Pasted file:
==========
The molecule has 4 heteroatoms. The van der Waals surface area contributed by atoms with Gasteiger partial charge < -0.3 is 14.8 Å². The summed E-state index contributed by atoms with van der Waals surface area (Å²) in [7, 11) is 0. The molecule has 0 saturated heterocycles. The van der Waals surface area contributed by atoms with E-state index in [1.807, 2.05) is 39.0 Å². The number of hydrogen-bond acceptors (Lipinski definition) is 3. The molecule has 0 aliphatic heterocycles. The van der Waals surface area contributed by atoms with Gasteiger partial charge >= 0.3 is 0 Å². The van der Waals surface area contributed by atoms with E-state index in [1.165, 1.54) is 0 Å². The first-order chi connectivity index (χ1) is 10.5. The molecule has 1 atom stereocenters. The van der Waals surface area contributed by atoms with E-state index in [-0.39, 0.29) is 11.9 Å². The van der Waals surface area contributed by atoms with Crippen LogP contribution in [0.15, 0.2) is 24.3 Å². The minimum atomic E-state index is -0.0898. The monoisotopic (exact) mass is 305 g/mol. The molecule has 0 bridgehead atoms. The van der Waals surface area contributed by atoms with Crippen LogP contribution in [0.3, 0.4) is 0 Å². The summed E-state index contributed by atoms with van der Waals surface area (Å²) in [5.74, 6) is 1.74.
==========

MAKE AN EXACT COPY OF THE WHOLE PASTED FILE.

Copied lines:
The molecule has 4 heteroatoms. The van der Waals surface area contributed by atoms with Gasteiger partial charge < -0.3 is 14.8 Å². The summed E-state index contributed by atoms with van der Waals surface area (Å²) in [7, 11) is 0. The molecule has 0 saturated heterocycles. The van der Waals surface area contributed by atoms with E-state index in [1.807, 2.05) is 39.0 Å². The number of hydrogen-bond acceptors (Lipinski definition) is 3. The molecule has 0 aliphatic heterocycles. The van der Waals surface area contributed by atoms with Gasteiger partial charge >= 0.3 is 0 Å². The van der Waals surface area contributed by atoms with E-state index in [1.165, 1.54) is 0 Å². The first-order chi connectivity index (χ1) is 10.5. The molecule has 1 atom stereocenters. The van der Waals surface area contributed by atoms with E-state index in [-0.39, 0.29) is 11.9 Å². The van der Waals surface area contributed by atoms with Crippen LogP contribution in [0.15, 0.2) is 24.3 Å². The minimum atomic E-state index is -0.0898. The monoisotopic (exact) mass is 305 g/mol. The molecule has 0 bridgehead atoms. The van der Waals surface area contributed by atoms with Crippen LogP contribution in [0.3, 0.4) is 0 Å². The summed E-state index contributed by atoms with van der Waals surface area (Å²) in [5.74, 6) is 1.74.